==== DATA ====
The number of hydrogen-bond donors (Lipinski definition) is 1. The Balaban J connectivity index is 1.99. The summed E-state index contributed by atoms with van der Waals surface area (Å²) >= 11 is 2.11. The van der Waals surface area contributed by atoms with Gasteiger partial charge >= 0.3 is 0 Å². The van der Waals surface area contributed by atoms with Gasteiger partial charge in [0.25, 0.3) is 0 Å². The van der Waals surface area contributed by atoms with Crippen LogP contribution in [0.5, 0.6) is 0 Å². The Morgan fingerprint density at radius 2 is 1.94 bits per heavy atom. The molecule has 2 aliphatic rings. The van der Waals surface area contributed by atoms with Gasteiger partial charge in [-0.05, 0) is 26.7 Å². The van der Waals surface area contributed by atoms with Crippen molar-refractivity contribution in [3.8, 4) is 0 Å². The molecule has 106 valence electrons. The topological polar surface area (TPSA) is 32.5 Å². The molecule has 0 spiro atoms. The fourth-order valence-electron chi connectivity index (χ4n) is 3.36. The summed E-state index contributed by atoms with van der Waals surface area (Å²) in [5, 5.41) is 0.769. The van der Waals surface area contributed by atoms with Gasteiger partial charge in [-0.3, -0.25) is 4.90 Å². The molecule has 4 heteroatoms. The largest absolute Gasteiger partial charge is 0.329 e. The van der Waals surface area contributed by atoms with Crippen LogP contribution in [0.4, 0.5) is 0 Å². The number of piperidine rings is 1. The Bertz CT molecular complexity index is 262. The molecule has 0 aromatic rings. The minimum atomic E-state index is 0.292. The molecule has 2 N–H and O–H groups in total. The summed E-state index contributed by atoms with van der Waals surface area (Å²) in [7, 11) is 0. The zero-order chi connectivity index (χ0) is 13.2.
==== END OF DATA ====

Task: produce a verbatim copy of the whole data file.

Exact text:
The number of hydrogen-bond donors (Lipinski definition) is 1. The Balaban J connectivity index is 1.99. The summed E-state index contributed by atoms with van der Waals surface area (Å²) >= 11 is 2.11. The van der Waals surface area contributed by atoms with Gasteiger partial charge >= 0.3 is 0 Å². The van der Waals surface area contributed by atoms with Gasteiger partial charge in [0.25, 0.3) is 0 Å². The van der Waals surface area contributed by atoms with Crippen LogP contribution in [0.5, 0.6) is 0 Å². The Morgan fingerprint density at radius 2 is 1.94 bits per heavy atom. The molecule has 2 aliphatic rings. The van der Waals surface area contributed by atoms with Gasteiger partial charge in [-0.05, 0) is 26.7 Å². The van der Waals surface area contributed by atoms with Crippen molar-refractivity contribution in [3.8, 4) is 0 Å². The molecule has 106 valence electrons. The topological polar surface area (TPSA) is 32.5 Å². The molecule has 0 spiro atoms. The fourth-order valence-electron chi connectivity index (χ4n) is 3.36. The summed E-state index contributed by atoms with van der Waals surface area (Å²) in [5, 5.41) is 0.769. The van der Waals surface area contributed by atoms with Gasteiger partial charge in [-0.3, -0.25) is 4.90 Å². The molecule has 4 heteroatoms. The largest absolute Gasteiger partial charge is 0.329 e. The van der Waals surface area contributed by atoms with Crippen LogP contribution in [0.4, 0.5) is 0 Å². The number of piperidine rings is 1. The Bertz CT molecular complexity index is 262. The molecule has 0 aromatic rings. The minimum atomic E-state index is 0.292. The molecule has 2 N–H and O–H groups in total. The summed E-state index contributed by atoms with van der Waals surface area (Å²) in [7, 11) is 0. The zero-order chi connectivity index (χ0) is 13.2.